Angular Learning 2 - Modify Templates, Use Classes, Bind Two Ways

Keywords: angular

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1. You canApp.component.tsIn the file

@Component({
  selector: 'app-root',
  templateUrl: './app.component.html',
  styleUrls: ['./app.component.css']
})

If you delete the templateUrl and styleUrls below, you can delete the corresponding files. If you do not delete these two sentences, you will get an error when deleting the files.
Become:

@Component({
  selector: 'app-root'
})

2. At this point, however, the browser shows a blank space and nothing.At this time you can:

@Component({
  selector: 'app-root',
  template: `<h1>{{title}}</h1><h2>{{hero}} details!</h2>`
})
export class AppComponent {
  title = 'hello world';
  hero = 'Windstorm';
}

Notice that a template has been added and the browser will display it.
Note at this point that the relationship between {{hero}} and hero ='Windstorm', as defined below, is self-explanatory.

Here the double braces are the interpolation expression binding method in Angular.They indicate that the values of the title and hero attributes of the component are inserted as strings in the middle of the HTML tag.

3. Start adding classes:

import { Component } from '@angular/core';

export class Hero {//1. Add a class like this, note how the class is written
  id: number;
  name: string;
}

@Component({
  selector: 'app-root',
  template: `
  <h1>{{title}}</h1>
  <h2>{{hero.name}} details!</h2>
  <div><label>id: </label>{{hero.id}}</div>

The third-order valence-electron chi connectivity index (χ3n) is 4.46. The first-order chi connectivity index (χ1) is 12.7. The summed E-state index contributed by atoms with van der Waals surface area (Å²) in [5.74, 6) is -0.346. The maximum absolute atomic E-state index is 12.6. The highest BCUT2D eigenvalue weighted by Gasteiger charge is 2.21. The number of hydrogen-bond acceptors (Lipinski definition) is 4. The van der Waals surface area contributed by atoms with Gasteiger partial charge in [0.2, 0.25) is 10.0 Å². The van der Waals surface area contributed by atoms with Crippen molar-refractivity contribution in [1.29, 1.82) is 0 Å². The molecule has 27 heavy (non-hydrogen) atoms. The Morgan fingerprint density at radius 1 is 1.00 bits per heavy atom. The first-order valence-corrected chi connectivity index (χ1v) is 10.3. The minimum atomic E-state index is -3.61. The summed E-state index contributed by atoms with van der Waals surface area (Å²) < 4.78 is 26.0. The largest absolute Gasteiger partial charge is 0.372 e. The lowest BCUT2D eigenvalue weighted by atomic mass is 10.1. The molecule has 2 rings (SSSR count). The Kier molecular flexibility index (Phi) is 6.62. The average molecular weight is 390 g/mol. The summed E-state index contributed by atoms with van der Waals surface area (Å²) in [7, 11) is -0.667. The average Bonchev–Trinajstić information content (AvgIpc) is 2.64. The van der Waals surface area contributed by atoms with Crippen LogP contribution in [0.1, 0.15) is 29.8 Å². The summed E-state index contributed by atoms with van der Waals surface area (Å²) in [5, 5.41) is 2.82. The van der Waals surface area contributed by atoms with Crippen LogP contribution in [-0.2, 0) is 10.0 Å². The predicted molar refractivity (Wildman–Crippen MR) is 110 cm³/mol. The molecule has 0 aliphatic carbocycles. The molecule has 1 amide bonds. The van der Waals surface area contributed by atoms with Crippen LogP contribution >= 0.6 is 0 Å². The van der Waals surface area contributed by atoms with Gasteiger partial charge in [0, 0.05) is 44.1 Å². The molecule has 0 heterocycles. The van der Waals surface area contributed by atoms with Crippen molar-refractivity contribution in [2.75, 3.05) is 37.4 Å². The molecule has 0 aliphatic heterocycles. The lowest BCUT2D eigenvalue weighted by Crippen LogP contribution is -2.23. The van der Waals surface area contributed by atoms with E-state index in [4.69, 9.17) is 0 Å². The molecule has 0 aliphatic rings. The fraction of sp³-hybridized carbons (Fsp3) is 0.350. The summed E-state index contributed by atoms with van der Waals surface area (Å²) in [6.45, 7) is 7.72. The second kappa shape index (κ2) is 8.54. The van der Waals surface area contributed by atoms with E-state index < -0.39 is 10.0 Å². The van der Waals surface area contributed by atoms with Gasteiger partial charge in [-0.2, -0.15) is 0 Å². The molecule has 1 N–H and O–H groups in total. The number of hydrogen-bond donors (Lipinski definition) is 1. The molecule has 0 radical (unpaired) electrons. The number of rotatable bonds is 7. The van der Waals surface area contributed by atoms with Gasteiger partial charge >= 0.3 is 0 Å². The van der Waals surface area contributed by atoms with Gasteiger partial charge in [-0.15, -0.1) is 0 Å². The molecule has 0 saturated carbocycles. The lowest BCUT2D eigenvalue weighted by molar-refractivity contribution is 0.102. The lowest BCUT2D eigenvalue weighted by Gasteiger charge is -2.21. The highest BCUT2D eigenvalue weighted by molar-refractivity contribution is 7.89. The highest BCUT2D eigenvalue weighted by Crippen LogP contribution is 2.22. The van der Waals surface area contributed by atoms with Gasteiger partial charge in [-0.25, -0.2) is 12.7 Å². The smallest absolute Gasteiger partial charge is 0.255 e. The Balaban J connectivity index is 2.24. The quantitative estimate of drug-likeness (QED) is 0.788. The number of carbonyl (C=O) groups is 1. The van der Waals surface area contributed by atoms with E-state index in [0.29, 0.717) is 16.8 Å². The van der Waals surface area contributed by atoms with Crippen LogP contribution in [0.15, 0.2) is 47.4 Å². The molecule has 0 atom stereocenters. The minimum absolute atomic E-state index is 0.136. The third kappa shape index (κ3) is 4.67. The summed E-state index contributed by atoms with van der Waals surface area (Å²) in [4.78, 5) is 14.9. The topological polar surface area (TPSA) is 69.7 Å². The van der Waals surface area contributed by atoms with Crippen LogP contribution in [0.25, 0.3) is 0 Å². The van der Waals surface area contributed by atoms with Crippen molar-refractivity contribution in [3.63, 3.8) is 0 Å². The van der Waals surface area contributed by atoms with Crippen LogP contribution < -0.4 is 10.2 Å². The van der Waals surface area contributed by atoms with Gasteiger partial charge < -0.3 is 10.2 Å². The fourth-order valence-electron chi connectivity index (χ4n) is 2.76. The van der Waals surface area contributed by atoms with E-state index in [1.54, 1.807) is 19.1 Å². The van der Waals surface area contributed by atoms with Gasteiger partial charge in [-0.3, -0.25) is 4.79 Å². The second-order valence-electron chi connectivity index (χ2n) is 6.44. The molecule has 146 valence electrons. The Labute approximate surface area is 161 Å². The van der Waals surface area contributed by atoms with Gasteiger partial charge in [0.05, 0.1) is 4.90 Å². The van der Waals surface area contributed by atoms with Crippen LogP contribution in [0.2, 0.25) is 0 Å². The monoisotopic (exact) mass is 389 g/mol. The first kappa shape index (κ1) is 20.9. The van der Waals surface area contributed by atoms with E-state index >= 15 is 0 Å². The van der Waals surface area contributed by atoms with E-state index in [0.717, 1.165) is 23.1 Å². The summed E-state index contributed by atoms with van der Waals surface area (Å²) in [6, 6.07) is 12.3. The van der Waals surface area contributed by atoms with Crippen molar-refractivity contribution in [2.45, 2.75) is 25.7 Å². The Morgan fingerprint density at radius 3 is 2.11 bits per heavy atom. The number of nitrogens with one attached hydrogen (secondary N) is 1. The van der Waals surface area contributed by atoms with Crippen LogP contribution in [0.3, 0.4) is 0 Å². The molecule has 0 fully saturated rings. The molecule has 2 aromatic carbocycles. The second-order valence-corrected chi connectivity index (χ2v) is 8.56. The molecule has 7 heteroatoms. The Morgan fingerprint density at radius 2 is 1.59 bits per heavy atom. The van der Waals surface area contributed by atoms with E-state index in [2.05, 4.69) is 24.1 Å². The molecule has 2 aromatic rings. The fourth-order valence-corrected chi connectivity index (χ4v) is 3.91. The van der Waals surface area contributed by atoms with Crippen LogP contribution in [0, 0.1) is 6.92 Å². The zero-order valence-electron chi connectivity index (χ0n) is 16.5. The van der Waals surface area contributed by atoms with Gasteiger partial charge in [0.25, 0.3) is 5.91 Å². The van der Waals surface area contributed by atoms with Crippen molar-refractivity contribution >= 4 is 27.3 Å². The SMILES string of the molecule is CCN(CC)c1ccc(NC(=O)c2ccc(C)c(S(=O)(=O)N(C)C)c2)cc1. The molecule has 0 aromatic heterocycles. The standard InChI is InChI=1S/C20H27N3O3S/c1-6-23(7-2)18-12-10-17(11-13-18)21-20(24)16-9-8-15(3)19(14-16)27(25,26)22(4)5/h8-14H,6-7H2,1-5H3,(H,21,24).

<div><label>name: </label>{{hero.name}}</div>
  `//3. Modify the template so that when you use it, you also put a dot in parentheses
})

export class AppComponent {
  title = 'hello world';
  hero: Hero = {//2. Change the previous string to an object using the classes defined above
    id: 1,
    name: 'Windstorm'
  };
}

The example above is the use of objects and classes.

4. Binding in both directions:
Modify the template to look like this:

template: `
  <h1>{{title}}</h1>
  <h2>{{hero.name}} details!</h2>
  <div><label>id: </label>{{hero.id}}</div>
  <div>
  <label>name: </label>
  <input [(ngModel)]="hero.name" placeholder="name">
  </div>
  `

[(ngModel)] is an Angular syntax that uses andHero.nameBind to the input box.Its data flow is bidirectional: from attributes to input boxes, and from input boxes to attributes.

However, compilation errors occur because we do not include the FormsModule module.

5. How to introduce the FormsModule module?
openApp.module.tsFile.This file is the introduction of modules, just like the introduction of header files.
Modify the file to:

import { NgModule } from '@angular/core';
import { BrowserModule } from '@angular/platform-browser';
import { FormsModule } from '@angular/forms'; // 1. Add a new header file <-- NgModel lives here

import { AppComponent } from './app.component';

@NgModule({
  imports: [
    BrowserModule,
    FormsModule // 2. Introduce this module <--import the FormsModule before binding with [(ngModel)]
  ],
  declarations: [
    AppComponent
  ],
  bootstrap: [ AppComponent ]
})
export class AppModule { }

6. After the modification, you can enter text in the input box and find that the web page will change with the text in the input box.In fact, at this time you can also modify the object's name in the program to be test, you will find that the text of the input box also changes, understand what two-way binding means?

Posted by almystersv on Wed, 01 Jul 2020 09:23:03 -0700